Nonprofits want new liquor license just for them
November 23, 2010
If not-for-profit groups could offer alcoholic beverages at more of their events they could likely sell more tickets, garner more donations and attract more members, say local experts.
Randy Barton, executive director of the Egyptian Theater, is heading up a lobbying effort to get a new class of liquor license approved by the Utah Legislature. He and others would like to see a special license available to not-for-profit groups that would allow them to sell or offer alcohol at events on an unlimited basis.
Currently, groups may apply for limited-use special event licenses for a single night or a festival. They are expensive to apply for and are limited in number.
Kimball Arts Center director Robin Marrouche said they are limited to about 12 per year.
The Egyptian has a standing license to offer beer at its shows, but not wine.
To offer wine on a regular basis, groups must abide by the same rules as restaurants or clubs, he said. That means they must make a majority of profits from food or not allow minors into events.
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These rules are just a bad fit for nonprofits, he said. The theater uses up its special events permits by April.
Marrouche said the center has to pick and choose which events are important enough to offer wine. That’s not fair to all the artists and exhibitors.
But fairness and inconvenience are not the motivations behind the bill Barton is helping to draft. If more alcohol was available, nonprofits could bring in more people and more money, they say.
"It’s a huge benefit to our patrons and to ourselves," Barton said. "It’s another wonderful source of income and enhances what we do. In our opinion, alcohol with entertainment is as important as alcohol with food or alcohol with sports. It’s that extra component of choice to give people the ability."
He doesn’t foresee the theater becoming a place to go for a drink; he just wants people to be able to have a beverage while they watch the show or mingle at intermission.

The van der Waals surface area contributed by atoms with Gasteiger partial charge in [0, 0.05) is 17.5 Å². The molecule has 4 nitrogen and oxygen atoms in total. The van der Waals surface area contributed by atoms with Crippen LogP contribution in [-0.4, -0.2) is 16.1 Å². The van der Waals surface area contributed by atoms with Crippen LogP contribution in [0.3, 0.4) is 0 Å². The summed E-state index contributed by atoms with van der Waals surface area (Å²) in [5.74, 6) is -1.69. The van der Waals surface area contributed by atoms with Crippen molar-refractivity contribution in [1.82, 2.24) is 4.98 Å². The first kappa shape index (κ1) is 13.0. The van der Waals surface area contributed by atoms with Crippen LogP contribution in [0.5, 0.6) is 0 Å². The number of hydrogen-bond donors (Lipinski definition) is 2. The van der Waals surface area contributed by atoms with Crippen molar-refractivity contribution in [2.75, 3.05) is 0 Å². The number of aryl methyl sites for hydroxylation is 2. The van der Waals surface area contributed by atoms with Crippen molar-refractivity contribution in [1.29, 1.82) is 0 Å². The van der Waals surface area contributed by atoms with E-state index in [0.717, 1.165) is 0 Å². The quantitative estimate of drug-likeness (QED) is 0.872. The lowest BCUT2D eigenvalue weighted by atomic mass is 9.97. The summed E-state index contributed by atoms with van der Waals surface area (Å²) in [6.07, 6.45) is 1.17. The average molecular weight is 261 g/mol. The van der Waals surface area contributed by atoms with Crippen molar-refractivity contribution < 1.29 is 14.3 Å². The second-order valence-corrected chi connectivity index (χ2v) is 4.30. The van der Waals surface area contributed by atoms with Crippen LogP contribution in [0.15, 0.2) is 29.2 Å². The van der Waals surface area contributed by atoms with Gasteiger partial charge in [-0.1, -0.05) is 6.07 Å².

Marrouche said Kimball Arts Center events are much better attended if alcohol is available.
"We have open mic nights, gallery strolls, all our (exhibit) openings, and anything we can dream up in the future," she said. "The ability to have alcohol at events would drive interest and attendance to our events."
Wine at an art gallery is part of many people’s idea of an enjoyable evening.
"It will drive more people to Main St. to have an added benefit to an evening out," she added.
Filing for the 12 special event licenses every year is also a burden on her staff. When everyone is busy and working hard, the cumbersome application process distracts from performing the work of the center.
Sandra Morrison with the Park City Museum said they are also fully behind the effort.
The Museum is allowed to offer alcohol at its events now, but only to members.
The more people see the work of the museum, the better the chances they’ll join and support those efforts.
Special events are the perfect opportunity to invite new people to see what they do, she explained. Members also frequently ask to bring guests.
"It would increase our ability to increase participation within the community," Morrison summarized.
The museum is now able to host more traveling exhibits and hold more special events. There’s a wasted opportunity at these to attract new members and donors, she said.
If a new license status was approved, it would benefit numerous groups in town, Barton said, from those promoting music like Mountain Town Stages, to those discussing conservation and the environment like the Swaner EcoCenter.
Rep. Joel Briscoe representing the West Side of Summit County said he has an appointment to meet with Barton to discuss the idea.
"In the meantime, I understand how important liquor license availability is to the tourism industry as well as to economic development in Utah in general, and in Summit County/Park City in particular. The restrictions on 501C3 organizations are a new issue to me, which I am researching," he said.
Rep. Mel Brown on the East Side did not respond to messages. Neither did Summit County’s two senators.